In a recent conversation with a French mom in Dubai who has three kids of school age, she was explaining a dilemma that she was facing last year. Her eldest son and daughter were doing very well in the French system. They were in the top 15% of their class and enjoyed learning.
She explained that they responded well to the discipline and the homework in the school. But, her youngest son, Frederique, was not responding well to the French approach and did not enjoy school last year. He struggled and his grades were consistently dropping. Despite the best efforts of the mom supporting her son through additional help at home, speaking with the teacher and trying different motivation tactics, Frederique just wanted to leave school!
Their neighbors were Americans and of course, Frederique played with the kids next door after school. Part of kids connecting is connecting about school work. So Frederique became exposed to the project-based work that this school promoted AND… he discovered that the teacher would help the students in school depending on how much they needed it. After seeing the homework and talking about the structure of learning in his new friend’s school, Frederique decided that he did not want to leave school, he wanted to change schools. And so, he informed his mom.
His mom and siblings thought he was really out to lunch! After all, he is French and that is his primary language. Furthermore, he will be going back to France eventually and would need to be able to keep up when he returns home. This request seemed very far fetched to the family who informed Frederique that he needed to make the French system work for him.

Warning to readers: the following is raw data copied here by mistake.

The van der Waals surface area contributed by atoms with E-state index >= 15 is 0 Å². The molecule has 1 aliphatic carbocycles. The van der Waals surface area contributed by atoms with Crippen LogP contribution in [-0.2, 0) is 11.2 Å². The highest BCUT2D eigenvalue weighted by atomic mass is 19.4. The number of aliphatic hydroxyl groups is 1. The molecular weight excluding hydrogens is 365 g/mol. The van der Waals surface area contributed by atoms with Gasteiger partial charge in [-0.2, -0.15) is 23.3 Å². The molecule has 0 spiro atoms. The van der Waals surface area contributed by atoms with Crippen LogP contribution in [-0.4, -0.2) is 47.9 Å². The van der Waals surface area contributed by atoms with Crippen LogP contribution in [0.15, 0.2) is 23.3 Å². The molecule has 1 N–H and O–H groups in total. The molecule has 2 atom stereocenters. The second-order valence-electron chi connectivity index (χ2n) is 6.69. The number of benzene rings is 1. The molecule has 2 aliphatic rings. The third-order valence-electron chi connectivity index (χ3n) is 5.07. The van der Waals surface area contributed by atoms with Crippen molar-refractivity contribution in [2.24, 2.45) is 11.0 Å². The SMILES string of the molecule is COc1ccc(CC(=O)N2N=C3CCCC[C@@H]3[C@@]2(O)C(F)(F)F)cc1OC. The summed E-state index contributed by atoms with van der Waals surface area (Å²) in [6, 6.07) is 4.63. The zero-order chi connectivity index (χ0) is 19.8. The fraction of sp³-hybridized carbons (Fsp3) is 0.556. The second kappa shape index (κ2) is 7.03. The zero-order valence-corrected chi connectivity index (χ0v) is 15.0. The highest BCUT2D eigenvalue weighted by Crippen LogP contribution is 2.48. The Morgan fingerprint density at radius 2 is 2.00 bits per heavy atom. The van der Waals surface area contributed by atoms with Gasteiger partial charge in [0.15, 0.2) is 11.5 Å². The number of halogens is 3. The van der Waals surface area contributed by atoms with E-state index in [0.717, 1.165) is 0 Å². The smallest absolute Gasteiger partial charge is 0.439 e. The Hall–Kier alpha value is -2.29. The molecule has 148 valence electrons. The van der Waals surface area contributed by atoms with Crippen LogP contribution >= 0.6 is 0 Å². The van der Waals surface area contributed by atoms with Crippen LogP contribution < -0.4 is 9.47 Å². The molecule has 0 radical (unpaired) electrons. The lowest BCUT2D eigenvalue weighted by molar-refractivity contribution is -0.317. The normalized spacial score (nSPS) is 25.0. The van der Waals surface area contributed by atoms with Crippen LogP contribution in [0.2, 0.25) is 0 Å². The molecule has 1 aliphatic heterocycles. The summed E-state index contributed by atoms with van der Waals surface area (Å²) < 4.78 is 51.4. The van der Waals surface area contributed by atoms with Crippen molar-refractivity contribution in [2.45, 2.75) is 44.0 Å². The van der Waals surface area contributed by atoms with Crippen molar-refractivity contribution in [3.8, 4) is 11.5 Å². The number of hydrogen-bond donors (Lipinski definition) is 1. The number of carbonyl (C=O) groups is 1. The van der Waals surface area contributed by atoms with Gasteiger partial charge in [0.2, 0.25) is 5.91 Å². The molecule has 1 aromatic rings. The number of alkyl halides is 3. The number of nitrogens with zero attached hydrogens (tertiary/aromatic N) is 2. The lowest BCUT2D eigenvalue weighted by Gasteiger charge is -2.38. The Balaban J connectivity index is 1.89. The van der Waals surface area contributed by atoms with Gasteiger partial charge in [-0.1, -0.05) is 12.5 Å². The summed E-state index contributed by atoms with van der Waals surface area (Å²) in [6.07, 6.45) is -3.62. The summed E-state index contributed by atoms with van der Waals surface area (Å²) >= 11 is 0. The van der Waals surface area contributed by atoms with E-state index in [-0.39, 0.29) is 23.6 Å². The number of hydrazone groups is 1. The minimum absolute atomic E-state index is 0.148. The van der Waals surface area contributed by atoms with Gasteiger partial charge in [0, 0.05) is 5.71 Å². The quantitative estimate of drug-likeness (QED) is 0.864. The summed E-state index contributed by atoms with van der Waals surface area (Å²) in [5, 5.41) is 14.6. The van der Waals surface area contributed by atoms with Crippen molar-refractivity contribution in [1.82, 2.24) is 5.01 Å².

After a year of declining grades and decreasing motivation at school, his mom finally registered Frederique in the American school. It only took 2 weeks at his new school before her son rushed home with his first science experiment excited about doing his homework. His siblings rolled their eyes thinking that this kind of work was not their cup of tea at all! (her words). They believed that this approach was not “strong” enough and that they preferred their school. They were very articulate about their own gratitude that they would not be joining their brother at the American school.
It was obvious to the mom, the American approach was better suited to her youngest son, but not to her other two children. However, accommodating this difference did mean that there might be implications for the family so that Frederique could stay in the American system until graduation. In addition, she recognized that her youngest son would most likely be on a different path to post-secondary than her other two children and this was a concern.
But is this really an issue?
Perhaps if Frederique continued in a school where he kept getting lower and lower grades and becoming disengaged from school, the issues that the mom and family would be addressing would have been far more serious.
The school choice offered in Dubai allows for this kind of diversity and brings differentiation to a new level.
There is a lot of talk about 21st century learners needing to be tech-savvy and critical thinkers. There is a lot of attention being given to the notion of differentiation and the potential of personalizing learning on a large scale using technology. There seems to be less discussion and debate on the potential of school choice in the way this French family in Dubai responded to their reality and context. It would seem that Frederique displayed critical thinking skills and creativity in thinking outside of the box to resolve his situation.
Dubai affords a different level of differentiation and choice because of the open-market education sector. There are issues with a market of education, especially for pro-public advocates who have a multitude of valid concerns. But one very distinct advantage that it can offer is the one that Frederique and his family found in this unique system.
It seems that Dubai is the perfect Petri dish to study the privatization of education on a micro-global scale!